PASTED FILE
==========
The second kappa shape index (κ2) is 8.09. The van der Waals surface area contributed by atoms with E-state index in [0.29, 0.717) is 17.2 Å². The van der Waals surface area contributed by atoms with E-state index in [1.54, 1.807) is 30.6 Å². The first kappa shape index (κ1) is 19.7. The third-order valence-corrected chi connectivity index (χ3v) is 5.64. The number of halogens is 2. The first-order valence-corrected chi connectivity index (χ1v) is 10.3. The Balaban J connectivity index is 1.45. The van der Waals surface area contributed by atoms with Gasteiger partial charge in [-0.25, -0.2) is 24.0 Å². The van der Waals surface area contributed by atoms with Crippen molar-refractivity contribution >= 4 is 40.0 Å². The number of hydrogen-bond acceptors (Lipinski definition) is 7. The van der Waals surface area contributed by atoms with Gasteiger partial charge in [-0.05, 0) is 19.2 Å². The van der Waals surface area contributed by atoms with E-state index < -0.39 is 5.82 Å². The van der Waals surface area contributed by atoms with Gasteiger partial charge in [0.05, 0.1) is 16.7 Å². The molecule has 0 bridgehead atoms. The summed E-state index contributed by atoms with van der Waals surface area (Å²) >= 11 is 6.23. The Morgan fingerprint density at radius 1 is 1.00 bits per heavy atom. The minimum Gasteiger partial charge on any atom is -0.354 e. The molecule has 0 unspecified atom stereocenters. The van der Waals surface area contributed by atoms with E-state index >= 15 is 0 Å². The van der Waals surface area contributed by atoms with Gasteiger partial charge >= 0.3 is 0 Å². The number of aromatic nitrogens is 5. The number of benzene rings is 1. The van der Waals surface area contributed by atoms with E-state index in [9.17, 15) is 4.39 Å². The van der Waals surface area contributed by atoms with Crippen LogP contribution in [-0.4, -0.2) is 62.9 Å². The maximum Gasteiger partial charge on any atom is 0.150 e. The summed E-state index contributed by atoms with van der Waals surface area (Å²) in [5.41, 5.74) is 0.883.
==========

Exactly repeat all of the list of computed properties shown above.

The second kappa shape index (κ2) is 8.09. The van der Waals surface area contributed by atoms with E-state index in [0.29, 0.717) is 17.2 Å². The van der Waals surface area contributed by atoms with E-state index in [1.54, 1.807) is 30.6 Å². The first kappa shape index (κ1) is 19.7. The third-order valence-corrected chi connectivity index (χ3v) is 5.64. The number of halogens is 2. The first-order valence-corrected chi connectivity index (χ1v) is 10.3. The Balaban J connectivity index is 1.45. The van der Waals surface area contributed by atoms with Gasteiger partial charge in [-0.25, -0.2) is 24.0 Å². The van der Waals surface area contributed by atoms with Crippen molar-refractivity contribution >= 4 is 40.0 Å². The number of hydrogen-bond acceptors (Lipinski definition) is 7. The van der Waals surface area contributed by atoms with Gasteiger partial charge in [-0.05, 0) is 19.2 Å². The van der Waals surface area contributed by atoms with E-state index < -0.39 is 5.82 Å². The van der Waals surface area contributed by atoms with Gasteiger partial charge in [0.05, 0.1) is 16.7 Å². The molecule has 0 bridgehead atoms. The summed E-state index contributed by atoms with van der Waals surface area (Å²) >= 11 is 6.23. The Morgan fingerprint density at radius 1 is 1.00 bits per heavy atom. The minimum Gasteiger partial charge on any atom is -0.354 e. The molecule has 0 unspecified atom stereocenters. The van der Waals surface area contributed by atoms with E-state index >= 15 is 0 Å². The van der Waals surface area contributed by atoms with Gasteiger partial charge >= 0.3 is 0 Å². The number of aromatic nitrogens is 5. The number of benzene rings is 1. The van der Waals surface area contributed by atoms with E-state index in [9.17, 15) is 4.39 Å². The van der Waals surface area contributed by atoms with Crippen LogP contribution in [-0.4, -0.2) is 62.9 Å². The maximum Gasteiger partial charge on any atom is 0.150 e. The summed E-state index contributed by atoms with van der Waals surface area (Å²) in [5.41, 5.74) is 0.883.